Monday, May 11, 2009
JCO has a fascinating and frustrating study about physician-patient agreement about treatment goals predicting having a discussion about limiting life-prolonging treatments.
The study was a prospective study of ~70 hospitalized patients with cancer (mean age 58 years, the full spectrum of solid and hematologic malignancies was represented, 65% had KPS of 60 or less, and 25% had KPS less than 40) at a single German academic medical center. (They were eligible for enrollment if 'questions about forgoing treatment options were being discussed'; what that actually means, how they actually identified these patients, etc. is not entirely clear - one gets the sense that several research staff actively collaborated with hospital staff to identify them.) Patients were followed while hospitalized until death or discharge. One of the main thing they were looking at was whether patients described having a discussion about 'decisions to limit life-prolonging treatment' (DLT) with their physicians.
Most of the DLT that were discussed were about code status and not transferring to ICUs, with a smattering of others (e.g. stopping antibiotics). The persistent, yet always shocking, disconnect between what I'll generously describe as 'what we physicians think we are talking with our patients' about and what they actually perceive, recall, and identify what we are talking about is demonstrated by this paragraph:
Physicians informed the vast majority of patients about their diagnosis (99%), treatment plan (98%), and course of disease (93%), but only 38 (55%) about life-prolonging treatment [Drew here - they mean here that this is what physicians reported about their conversations with patients]. As measured by patient inquiry, 51% of the patients knew about their diagnosis and treatment plan, 43% about their course of disease, and 33% (23 patients) about life-prolonging treatment.... Of the 47 patients who did not state that they knew about life-prolonging treatment, we were aware of patient wishes for end-of-life care in 28 patients; 15 patients preferred comfort care, and 13 patients wished to prolong their lifetime.(They are vague about what exactly they mean by 'about life-prolonging treatment.' One assumes, as this is the only thing that makes sense in the overall context of the paper, is that they mean talking about LPT as LPT, framed that way, perhaps [but again not clear] as something that is 'optional'. Strictly speaking one could interpret this as a any conversation about antibiotics as being about LPT and I don't think that's what they mean.....)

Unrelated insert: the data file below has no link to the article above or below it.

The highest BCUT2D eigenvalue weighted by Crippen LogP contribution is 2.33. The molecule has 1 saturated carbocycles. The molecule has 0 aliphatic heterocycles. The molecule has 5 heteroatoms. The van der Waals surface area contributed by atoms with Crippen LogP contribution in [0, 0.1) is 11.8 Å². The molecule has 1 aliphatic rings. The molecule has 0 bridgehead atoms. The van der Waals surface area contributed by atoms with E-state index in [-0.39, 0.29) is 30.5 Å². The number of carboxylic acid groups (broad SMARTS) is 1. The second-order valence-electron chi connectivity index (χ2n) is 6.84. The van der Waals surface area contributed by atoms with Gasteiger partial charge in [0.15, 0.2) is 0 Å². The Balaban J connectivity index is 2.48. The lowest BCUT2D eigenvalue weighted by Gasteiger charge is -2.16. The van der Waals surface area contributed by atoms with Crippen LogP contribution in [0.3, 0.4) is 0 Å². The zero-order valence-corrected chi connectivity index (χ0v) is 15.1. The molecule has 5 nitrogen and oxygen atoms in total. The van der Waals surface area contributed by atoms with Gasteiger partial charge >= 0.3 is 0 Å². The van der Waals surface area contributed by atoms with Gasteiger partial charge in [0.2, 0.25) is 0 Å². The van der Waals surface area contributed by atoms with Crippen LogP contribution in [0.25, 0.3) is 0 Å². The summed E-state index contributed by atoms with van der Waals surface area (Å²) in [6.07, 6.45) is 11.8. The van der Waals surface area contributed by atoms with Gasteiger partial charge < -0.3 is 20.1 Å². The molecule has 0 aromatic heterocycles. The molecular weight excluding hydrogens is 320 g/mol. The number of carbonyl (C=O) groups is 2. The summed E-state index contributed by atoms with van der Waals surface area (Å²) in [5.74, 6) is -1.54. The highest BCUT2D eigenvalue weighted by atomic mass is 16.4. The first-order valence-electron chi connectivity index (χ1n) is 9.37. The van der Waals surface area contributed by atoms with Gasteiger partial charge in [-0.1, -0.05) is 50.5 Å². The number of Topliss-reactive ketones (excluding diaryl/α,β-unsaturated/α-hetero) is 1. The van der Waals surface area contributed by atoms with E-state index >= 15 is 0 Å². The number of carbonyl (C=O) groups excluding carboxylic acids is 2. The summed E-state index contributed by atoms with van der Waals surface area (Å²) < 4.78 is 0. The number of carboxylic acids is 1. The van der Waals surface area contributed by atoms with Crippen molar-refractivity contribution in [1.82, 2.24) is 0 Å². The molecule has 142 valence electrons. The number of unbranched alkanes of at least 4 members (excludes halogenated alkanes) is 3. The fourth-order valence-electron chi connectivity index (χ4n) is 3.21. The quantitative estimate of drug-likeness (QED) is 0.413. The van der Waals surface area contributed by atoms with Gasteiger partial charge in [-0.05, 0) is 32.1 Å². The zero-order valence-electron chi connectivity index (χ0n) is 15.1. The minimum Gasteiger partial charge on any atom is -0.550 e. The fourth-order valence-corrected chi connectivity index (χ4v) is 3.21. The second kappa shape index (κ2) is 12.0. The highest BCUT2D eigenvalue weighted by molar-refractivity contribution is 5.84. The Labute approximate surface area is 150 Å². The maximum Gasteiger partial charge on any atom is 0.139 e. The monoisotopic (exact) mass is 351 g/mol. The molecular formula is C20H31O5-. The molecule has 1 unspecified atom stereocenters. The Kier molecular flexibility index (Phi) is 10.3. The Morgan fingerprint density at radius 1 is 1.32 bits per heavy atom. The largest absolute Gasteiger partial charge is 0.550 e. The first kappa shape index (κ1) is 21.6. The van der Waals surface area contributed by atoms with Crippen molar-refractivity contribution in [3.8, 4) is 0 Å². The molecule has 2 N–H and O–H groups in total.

They then looked at the 51 patients who clearly articulated treatment preferences as they die (about 2/3 saying they'd want no life-prolonging treatments). Those who expressed more life-prolonging goals were more likely to diverge from their physicians' opinions about what the treatment goals should be (90% of physicians supported treatment limitations in the 'comfort care' group whereas only about 50% of physicians supported life-prolonging goals in those patients who endorsed those goals). Patients who wanted life-prolonging treatments were also less likely to be involved in a discussion about DLT (38% vs 75% for those with 'palliative' goals). Age, performance status, and duration of disease did not impact whether someone had had a discussion about DLT.
The authors express some surprise (if I'm reading them right) about the divergence of opinion, suggesting they thought they'd find doctors more commonly wanting life-prolonging treatments for their dying patients than they actually found. What I'll say to that is that it looks like in those circumstances the physicians were actually talking with patients about things, and perhaps were more likely to be accepting of their treatment goals. That said, there are enough vagaries about how the data were presented here that I'm not really sure overall what it is they were actually describing.
When I read this paper's abstract the first thing that went through my mind was relating this to the Coping with Cancer Study, and my musing a while back (we've written enough about the CWCS that I can't easily find that post) about what was going on with those patients who reported not having an EOL discussion with their physician (and who were more likely to spend time in an ICU prior to death, etc.): did the 'not having a discussion' lead to 'more aggressive' care as they died, or did the whole phenomenon point to something else (e.g. one scenario being patients who were more likely to want 'aggressive' care as they died being more reluctant to discuss death, the docs somehow read that, and therefore are less likely to discuss that with their patients in the first place)? With this paper, I was wondering if it would lead some credence to that speculation, and while it doesn't undermine that theory, I can't say that it provides sufficient info to support it either.
What remains clear, however, is that we (clinicians) remain frequently on 'different pages' than our patients, and do not do a good job of ensuring that they even understand what we're talking about....
Winkler, E., Reiter-Theil, S., Lange-Riess, D., Schmahl-Menges, N., & Hiddemann, W. (2009). Patient Involvement in Decisions to Limit Treatment: The Crucial Role of Agreement Between Physician and Patient Journal of Clinical Oncology, 27 (13), 2225-2230 DOI: 10.1200/JCO.2008.17.9515